Just Announced: Philippians Sermon Series

Summary: Jesus said if we didn’t praise him, the stones would cry out. How can we keep the stones quiet? According to our text there are ways to keep the stones quiet.


How many Palm Sunday sermons have you heard in your lifetime? If you are a Senior Citizen like I am you may have heard 50, 60, or 70 or more Palm Sunday sermons. A few years ago the people who are in charge of liturgical concerns in the church combined Palm Sunday and Passion Sunday together. Previously, Passion Sunday which celebrates the agonizing experiences of Jesus during his final week on earth leading up to Good Friday was recognized on the Sunday before Palm Sunday. So preachers have an option of preaching a traditional Palm Sunday sermon on this Sunday before Easter or recognizing the tragic events of Holy Week leading up to Good Friday.

If there are no services during Holy Week it does seem somewhat awkward to go right from Palm Sunday to Easter without acknowledging what Jesus went through during his passion week leading up to Good Friday. But having said that, since the Palm Sunday tradition dies hard and most people expect a Palm Sunday sermon on this Sunday before Easter, I have chosen to preach a Palm Sunday sermon. Since people have heard so many Palm Sunday sermons during their lifetimes it is difficult to come up with something fresh and new.

However, this morning I am going to focus on a verse found in Luke 19:40. I found very little in the commentaries dealing with this verse. As Jesus rode into Jerusalem with his disciples and followers acclaiming him as the Messiah, the Pharisees became jealous and said to Jesus, “Teacher, tell your disciples to stop.” To which Jesus replies in verse 40, “I tell you if these were silent, the very stones would shout out.” In other words if his disciples did not shout the praises of Jesus as he entered the city, the stones would have to speak for them. So we are going to speak about keeping the stones quiet. Jesus is to be praised on this triumphant day and if we don’t praise him who will? As a spiritual put it, ”If we don’t praise him the rocks are going to cry out.” I’m sure none of us want the stones and rocks to praise Jesus for us. What do we have to do to keep the stones quiet?

Some may think it strange for Jesus to speak of inanimate objects like stones praising God. But it is not unusual for the Bible to speak of objects like rocks, hills, mountains, and trees praising and acknowledging the power and authority of God. Even the creation recognizes the authority and majesty of the creator. In the creation story found in the early pages of Genesis, the Hebrews never got the creation mixed up with the creator. Other creation stories of the ancient world confused the creation with the creator. They either had the creation creating the creator or they worshipped the creation instead of the creator. The ancient Hebrews never fell into that trap. They were unique in worshipping the creator and not some tree, hill, or mountain. God was in charge and even the rocks, hills, trees, and mountains recognized his authority.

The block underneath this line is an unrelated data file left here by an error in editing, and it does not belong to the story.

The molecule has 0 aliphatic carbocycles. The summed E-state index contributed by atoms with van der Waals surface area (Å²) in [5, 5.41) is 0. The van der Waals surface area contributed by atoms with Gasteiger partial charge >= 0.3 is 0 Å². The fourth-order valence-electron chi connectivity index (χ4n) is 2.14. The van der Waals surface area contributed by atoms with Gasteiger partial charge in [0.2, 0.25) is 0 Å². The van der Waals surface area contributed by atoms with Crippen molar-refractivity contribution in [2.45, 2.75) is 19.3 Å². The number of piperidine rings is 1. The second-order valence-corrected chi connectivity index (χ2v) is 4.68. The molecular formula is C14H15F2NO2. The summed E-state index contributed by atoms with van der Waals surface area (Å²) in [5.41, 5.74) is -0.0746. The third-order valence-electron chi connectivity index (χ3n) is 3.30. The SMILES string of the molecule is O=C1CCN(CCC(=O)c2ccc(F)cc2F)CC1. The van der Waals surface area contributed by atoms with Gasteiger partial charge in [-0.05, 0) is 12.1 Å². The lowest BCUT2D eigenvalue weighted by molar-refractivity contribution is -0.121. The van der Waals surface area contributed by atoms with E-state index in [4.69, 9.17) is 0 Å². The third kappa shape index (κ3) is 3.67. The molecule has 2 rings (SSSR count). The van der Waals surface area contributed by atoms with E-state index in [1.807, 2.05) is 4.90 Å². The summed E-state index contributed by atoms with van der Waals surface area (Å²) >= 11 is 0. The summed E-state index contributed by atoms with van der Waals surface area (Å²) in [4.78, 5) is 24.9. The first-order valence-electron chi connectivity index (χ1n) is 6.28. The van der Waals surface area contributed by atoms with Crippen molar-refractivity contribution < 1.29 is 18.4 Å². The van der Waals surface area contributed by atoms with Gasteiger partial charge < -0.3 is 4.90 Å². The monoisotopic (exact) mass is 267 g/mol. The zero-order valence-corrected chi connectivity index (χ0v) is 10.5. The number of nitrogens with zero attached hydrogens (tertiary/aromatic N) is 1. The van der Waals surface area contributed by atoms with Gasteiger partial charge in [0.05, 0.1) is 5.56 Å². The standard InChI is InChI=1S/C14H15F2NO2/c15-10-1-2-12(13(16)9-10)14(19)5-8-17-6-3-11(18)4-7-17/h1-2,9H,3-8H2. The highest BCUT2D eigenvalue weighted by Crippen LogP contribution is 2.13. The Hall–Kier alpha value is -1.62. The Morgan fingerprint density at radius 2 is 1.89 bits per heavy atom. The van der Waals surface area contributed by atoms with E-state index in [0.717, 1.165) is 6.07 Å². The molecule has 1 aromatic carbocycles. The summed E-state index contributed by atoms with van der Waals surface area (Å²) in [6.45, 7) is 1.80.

So we find verses like Psalm 96:1 which says to let the heavens rejoice, the earth to be glad, and the seas roar with the fullness thereof. Or that majestic verse in Isaiah 55 speaks of the mountains and the hills breaking forth into singing and the trees of the fields clapping their hands together. Or in Hab 2:11 which has a direct relation to our text where we find the stones crying out of the wall. Then in one of my favorite verses found in Job 38, God speaks about the morning stars singing together.

These verses are not just literary tricks or gimmicks. . The creation does acknowledge the power and dominion of God. We can think of God calling the sun up every morning to start its journey from the east to the west. We have a hint of this in the psalm which says the heavens are telling the glory of God. And the irony is that while many of God’s creatures have trouble giving him credit, the creation has no trouble recognizing the majesty and dominion of God. And even when Christ was crucified, we read of the sun refusing to shine, the earth shaking, and the rocks splitting apart. So Jesus was not far fetched when he said that if my disciples are silent the stones will cry out. If we don’t want the stones crying out for us, how do we keep them quiet? Let me suggest some ways coming from our text today in Luke 19:28 to 38.


In the first place if the stones are to keep quiet we are to acknowledge the position of Christ. The disciples recognized the authority of Jesus. They obeyed his command. In the first part of this passage Jesus told the disciples to go into town to find a colt tied up that had never been ridden before. If someone asked them what they were doing they were to say that the Master needs it. Some of us might have found that to be a very strange request. But the disciples did as Jesus told them. And the book of Mark said they found everything as Jesus had told them. If we would keep the stones quiet we must acknowledge the position of Christ as Lord and Master of all. We must pledge our complete allegiance to Christ as Lord. We must recognize that God wants our complete obedience. It is not enough to praise him with the sound of our voices, but we must obey his word. As the old hymn says we are to trust and obey. The words of that hymn are as true today as they ever were. How much trouble do people experience by not obeying the commands of Jesus?

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